Research Co-op Leads to Innovative Breakthrough for Math and Physics Major Omesh Dhar Dwivedi
By Gina Myers
October 04, 2021
The precursor to a new, innovative nanomaterial has been discovered by a team of researchers from the Princeton Plasma Physics Laboratory (PPPL), who have proposed a step-by-step chemical pathway to creating boron nitride nanotubes (BNNT). The potential for this is great, as it could lead to large-scale industrial production for a variety of uses.
As reported at Phys.org, “The nanomaterial—thousands of times thinner than a human hair, stronger than steel and noncombustible—could block radiation to astronauts and help shore up military vehicle armor,” among many other uses.
Among the authors cited in the study is math and physics major Omesh Dhar Dwivedi. The international student from Lucknow, India, contributed to the finding while working as a co-op student in the PPPL.
“Plasma physics is a very broad field. It includes studying nuclear fusion and other plasma processes,” explains Dwivedi. “There are applications to engineering. There are theoretical applications for understanding the universe, as well as applications to clean energy.”
In the lab, Dwivedi conducted research at the intersection of physics and chemistry, looking at nitrogen, the second-most inert element, meaning it does not react with other elements. However, through conducting simulations, Dwivedi and his team were able to see that colliding nitrogen with boron at high temperatures caused a reaction.
“People thought that it was impossible to break the nitrogen bond. We were able to see that if you have a small number of boron and nitrogen [atoms], it can react,” says Dwivedi. “That gave direction to a study where we did a bunch of different processes—making kinetic calculations and computational calculations—to understand how probable it is for them to react with smaller numbers. It basically means that there’s a possible mechanism of building these boron nitride nanotubes given the right conditions.”
After his first co-op, Dwivedi continued to work with the lab, and this year the group felt like they had enough to publish their findings.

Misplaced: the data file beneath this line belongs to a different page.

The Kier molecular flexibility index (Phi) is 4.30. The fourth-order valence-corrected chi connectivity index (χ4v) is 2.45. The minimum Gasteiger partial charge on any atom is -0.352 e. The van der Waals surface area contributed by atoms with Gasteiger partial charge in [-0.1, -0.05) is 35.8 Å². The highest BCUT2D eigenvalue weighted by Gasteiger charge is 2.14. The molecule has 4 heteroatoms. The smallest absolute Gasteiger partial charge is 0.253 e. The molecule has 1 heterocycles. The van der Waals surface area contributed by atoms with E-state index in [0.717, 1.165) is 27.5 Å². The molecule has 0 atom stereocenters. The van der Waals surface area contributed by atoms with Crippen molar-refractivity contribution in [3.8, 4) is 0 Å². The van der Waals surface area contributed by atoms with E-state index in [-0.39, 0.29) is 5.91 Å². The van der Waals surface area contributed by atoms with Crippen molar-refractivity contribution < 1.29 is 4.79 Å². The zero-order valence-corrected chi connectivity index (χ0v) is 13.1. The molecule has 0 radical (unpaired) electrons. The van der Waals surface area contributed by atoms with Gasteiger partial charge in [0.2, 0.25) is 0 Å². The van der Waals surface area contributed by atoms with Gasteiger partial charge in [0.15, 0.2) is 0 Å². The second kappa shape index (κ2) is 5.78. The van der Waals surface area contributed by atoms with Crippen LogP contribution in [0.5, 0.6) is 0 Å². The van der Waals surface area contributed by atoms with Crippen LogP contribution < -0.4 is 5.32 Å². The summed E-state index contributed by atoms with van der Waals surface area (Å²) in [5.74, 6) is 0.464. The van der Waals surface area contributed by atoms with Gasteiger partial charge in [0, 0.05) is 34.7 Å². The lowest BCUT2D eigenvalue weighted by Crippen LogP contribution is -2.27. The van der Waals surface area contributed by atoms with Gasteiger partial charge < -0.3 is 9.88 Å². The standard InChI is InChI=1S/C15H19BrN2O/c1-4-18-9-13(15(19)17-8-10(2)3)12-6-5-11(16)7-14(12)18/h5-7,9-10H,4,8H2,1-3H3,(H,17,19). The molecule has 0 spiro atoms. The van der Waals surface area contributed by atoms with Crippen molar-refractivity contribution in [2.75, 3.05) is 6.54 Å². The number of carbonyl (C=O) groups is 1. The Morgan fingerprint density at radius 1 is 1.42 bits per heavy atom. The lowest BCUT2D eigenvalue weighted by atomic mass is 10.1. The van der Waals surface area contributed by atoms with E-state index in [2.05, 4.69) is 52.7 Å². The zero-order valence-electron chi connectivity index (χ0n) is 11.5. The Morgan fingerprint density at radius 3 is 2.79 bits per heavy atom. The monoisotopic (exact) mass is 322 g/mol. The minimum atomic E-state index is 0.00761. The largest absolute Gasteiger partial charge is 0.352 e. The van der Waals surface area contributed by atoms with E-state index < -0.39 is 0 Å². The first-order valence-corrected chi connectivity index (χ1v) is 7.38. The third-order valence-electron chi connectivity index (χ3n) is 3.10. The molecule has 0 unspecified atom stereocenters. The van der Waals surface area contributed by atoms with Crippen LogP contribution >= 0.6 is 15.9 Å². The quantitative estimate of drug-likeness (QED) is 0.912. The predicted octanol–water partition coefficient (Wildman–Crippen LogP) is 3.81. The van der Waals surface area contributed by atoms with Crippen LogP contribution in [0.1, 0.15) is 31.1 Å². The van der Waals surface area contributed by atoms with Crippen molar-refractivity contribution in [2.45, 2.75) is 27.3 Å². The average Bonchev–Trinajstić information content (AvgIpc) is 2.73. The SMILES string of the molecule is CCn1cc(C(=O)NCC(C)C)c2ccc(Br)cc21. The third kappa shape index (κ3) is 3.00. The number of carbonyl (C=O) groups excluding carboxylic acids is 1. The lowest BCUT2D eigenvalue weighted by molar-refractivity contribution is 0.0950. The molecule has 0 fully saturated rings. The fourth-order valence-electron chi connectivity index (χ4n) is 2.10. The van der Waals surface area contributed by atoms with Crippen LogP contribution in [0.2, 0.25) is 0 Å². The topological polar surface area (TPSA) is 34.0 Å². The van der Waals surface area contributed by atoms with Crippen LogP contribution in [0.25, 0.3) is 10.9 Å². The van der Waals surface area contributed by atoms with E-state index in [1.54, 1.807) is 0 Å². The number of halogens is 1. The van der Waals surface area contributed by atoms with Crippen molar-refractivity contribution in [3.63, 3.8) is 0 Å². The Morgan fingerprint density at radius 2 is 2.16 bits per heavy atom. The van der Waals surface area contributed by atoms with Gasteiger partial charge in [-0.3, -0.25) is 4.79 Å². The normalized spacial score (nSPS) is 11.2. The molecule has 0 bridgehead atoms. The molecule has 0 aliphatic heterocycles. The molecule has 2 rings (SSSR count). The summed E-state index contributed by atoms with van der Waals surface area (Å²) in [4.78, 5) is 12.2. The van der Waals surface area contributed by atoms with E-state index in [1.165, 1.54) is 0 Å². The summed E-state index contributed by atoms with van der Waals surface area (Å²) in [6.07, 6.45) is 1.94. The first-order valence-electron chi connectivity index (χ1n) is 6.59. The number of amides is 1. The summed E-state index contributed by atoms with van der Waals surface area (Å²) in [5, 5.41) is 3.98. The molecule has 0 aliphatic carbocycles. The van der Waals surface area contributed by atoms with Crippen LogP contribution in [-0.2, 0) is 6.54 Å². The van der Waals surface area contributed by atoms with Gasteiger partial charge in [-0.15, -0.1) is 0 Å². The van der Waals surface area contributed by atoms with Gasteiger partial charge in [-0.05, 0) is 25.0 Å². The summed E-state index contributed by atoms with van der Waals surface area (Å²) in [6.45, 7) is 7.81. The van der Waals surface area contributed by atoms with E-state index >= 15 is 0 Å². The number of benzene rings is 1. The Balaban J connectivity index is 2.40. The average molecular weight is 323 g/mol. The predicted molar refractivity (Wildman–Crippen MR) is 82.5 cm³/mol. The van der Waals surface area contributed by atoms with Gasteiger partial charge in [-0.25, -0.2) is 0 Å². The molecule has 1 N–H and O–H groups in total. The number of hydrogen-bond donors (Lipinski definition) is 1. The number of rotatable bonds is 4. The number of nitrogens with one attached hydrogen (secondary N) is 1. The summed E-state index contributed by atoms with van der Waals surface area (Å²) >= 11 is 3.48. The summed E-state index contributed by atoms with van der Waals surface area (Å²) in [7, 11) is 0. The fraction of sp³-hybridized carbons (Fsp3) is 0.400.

“Nanotubes are a growing area, and right now it is all carbon nanotubes. Boron nitrogen nanotubes would give us another set of things to work with in all the applications nanotubes have,” he says.
The minuscule tubes are used in electronics as well as textiles, with additional applications for transportation, aerospace, construction, mining and many other industries.
In addition to his work in the lab, Dwivedi has also been very active on Drexel’s campus over the course of his time here. He founded the Drexel University Debate Union, and he is the vice president of the Chess Club and president of the Mathematics Student Organization. Following his freshman year, he researched the computational resources required for observational dark matter physics through bubble chambers as a STAR Scholar in the Pennoni Honors College. During his sophomore year, he studied abroad at the University of Hong Kong. He has also conducted research on Jacobi-Trudi Determinants in finite fields, and he works as a math tutor.
Dwivedi initially entered Drexel as a physics major who was interested in theoretical physics. Since theoretical physics relies heavily on mathematical models and abstractions, he decided to take more math classes and found himself increasingly interested in the field, so he decided to double major.
“[Double majoring] can be challenging. It depends on your plan and what you are studying,” says Dwivedi. “With math, there are hard requirements of certain courses, but then there’s a lot of freedom in other courses.”
Following graduation this spring, Dwivedi plans to attend graduate school in math, obtain his doctorate and eventually work in academia.
He reflects on his time at Drexel, “I’ve gained a community of people and have had experiences that I wouldn’t have had some other place. There were many positives about my time at Drexel and especially in Philly.”